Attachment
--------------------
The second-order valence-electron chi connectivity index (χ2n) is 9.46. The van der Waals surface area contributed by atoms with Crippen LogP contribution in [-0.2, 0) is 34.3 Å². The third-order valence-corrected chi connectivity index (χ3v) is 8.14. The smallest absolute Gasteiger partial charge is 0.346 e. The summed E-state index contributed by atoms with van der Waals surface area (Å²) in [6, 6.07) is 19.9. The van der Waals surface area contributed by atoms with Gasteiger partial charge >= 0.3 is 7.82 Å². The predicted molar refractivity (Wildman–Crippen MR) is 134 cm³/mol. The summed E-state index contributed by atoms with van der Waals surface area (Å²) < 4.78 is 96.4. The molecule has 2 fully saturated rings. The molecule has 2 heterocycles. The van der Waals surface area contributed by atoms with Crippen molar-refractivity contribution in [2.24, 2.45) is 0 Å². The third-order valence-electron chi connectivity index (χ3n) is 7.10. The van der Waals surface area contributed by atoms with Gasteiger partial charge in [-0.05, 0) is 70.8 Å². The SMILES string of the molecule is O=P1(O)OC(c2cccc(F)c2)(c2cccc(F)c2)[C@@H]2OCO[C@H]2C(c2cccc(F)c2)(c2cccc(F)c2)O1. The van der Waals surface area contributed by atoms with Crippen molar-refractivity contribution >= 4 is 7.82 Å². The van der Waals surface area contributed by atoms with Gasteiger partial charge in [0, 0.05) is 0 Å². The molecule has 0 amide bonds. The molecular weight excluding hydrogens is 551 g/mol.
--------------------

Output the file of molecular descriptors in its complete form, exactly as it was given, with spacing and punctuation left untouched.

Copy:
The second-order valence-electron chi connectivity index (χ2n) is 9.46. The van der Waals surface area contributed by atoms with Crippen LogP contribution in [-0.2, 0) is 34.3 Å². The third-order valence-corrected chi connectivity index (χ3v) is 8.14. The smallest absolute Gasteiger partial charge is 0.346 e. The summed E-state index contributed by atoms with van der Waals surface area (Å²) in [6, 6.07) is 19.9. The van der Waals surface area contributed by atoms with Gasteiger partial charge >= 0.3 is 7.82 Å². The predicted molar refractivity (Wildman–Crippen MR) is 134 cm³/mol. The summed E-state index contributed by atoms with van der Waals surface area (Å²) < 4.78 is 96.4. The molecule has 2 fully saturated rings. The molecule has 2 heterocycles. The van der Waals surface area contributed by atoms with Crippen molar-refractivity contribution in [2.24, 2.45) is 0 Å². The third-order valence-electron chi connectivity index (χ3n) is 7.10. The van der Waals surface area contributed by atoms with Gasteiger partial charge in [-0.05, 0) is 70.8 Å². The SMILES string of the molecule is O=P1(O)OC(c2cccc(F)c2)(c2cccc(F)c2)[C@@H]2OCO[C@H]2C(c2cccc(F)c2)(c2cccc(F)c2)O1. The van der Waals surface area contributed by atoms with Crippen molar-refractivity contribution >= 4 is 7.82 Å². The van der Waals surface area contributed by atoms with Gasteiger partial charge in [0, 0.05) is 0 Å². The molecule has 0 amide bonds. The molecular weight excluding hydrogens is 551 g/mol.